Eight years ago, I suffered a panic attack.
At the time, I didn’t know exactly what had happened to me. For months I had been stressing about the forthcoming birth of my son. While I was looking forward to having a son, I felt in no way prepared to raise another human being (I hadn’t even come close to accomplishing any of my own life goals. How could I properly raise a happy, successful human being? And how I was going to provide for him?)
In reality, though, this had just been the climax of a long list of stressors that eventually resulted in intense anxiety virtually every day of my life. From a young age, the way we’re taught to live, the values that are encouraged in us, and the examples that we learn from create an environment that is conducive to stress, anxiety, and sometimes even resulting in more severe conditions such as depression.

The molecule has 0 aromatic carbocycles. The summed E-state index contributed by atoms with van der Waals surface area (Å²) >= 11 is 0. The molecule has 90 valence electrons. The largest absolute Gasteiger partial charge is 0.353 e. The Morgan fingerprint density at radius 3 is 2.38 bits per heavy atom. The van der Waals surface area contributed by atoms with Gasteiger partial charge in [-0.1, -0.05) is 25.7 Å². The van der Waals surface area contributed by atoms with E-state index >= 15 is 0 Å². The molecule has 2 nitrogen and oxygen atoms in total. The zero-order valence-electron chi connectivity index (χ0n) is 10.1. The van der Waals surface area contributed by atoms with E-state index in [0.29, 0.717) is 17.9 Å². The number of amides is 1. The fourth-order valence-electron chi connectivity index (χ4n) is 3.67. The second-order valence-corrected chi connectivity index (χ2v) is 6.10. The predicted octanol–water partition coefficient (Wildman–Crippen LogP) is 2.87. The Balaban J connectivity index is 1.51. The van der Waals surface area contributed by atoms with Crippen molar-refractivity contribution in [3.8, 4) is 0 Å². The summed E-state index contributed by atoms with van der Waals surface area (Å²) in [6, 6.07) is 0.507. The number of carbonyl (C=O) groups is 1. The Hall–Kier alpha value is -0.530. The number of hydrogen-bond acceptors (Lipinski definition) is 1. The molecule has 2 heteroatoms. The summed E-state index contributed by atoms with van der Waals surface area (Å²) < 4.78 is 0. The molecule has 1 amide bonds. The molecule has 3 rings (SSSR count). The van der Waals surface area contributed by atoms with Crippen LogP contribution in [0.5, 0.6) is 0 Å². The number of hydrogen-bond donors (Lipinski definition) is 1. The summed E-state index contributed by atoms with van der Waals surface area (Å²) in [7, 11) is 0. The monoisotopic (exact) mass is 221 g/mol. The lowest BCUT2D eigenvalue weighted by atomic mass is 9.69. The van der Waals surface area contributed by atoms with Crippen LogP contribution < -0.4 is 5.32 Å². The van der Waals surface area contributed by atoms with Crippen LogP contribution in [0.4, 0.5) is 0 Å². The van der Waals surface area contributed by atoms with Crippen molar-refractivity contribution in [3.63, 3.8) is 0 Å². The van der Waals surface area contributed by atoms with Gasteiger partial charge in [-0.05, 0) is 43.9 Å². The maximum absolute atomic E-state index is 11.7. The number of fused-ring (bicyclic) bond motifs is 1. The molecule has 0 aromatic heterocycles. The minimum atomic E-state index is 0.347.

Running here, running there, rushing around to get this and that done and yet never feeling like it’s ever enough. Doing a million things at once and yet never feeling we’re ever any closer to getting “there” to that magical (mythical) place where everything works out and we can stop running and rushing. For so many of us, this is what becomes of our daily life.
But if we can get to the source of the stress and upend the harmful behaviors, we can stop living in fast-forward, calm the chaos, and discover that happiness and fulfillment that exists in each moment. And we can do this with mindfulness meditation.
How to Calm the Chaos of Everyday Life with Mindfulness Meditation
I’m here to tell you that the path to peace is right there, when you want to get away.
– Pema Chodron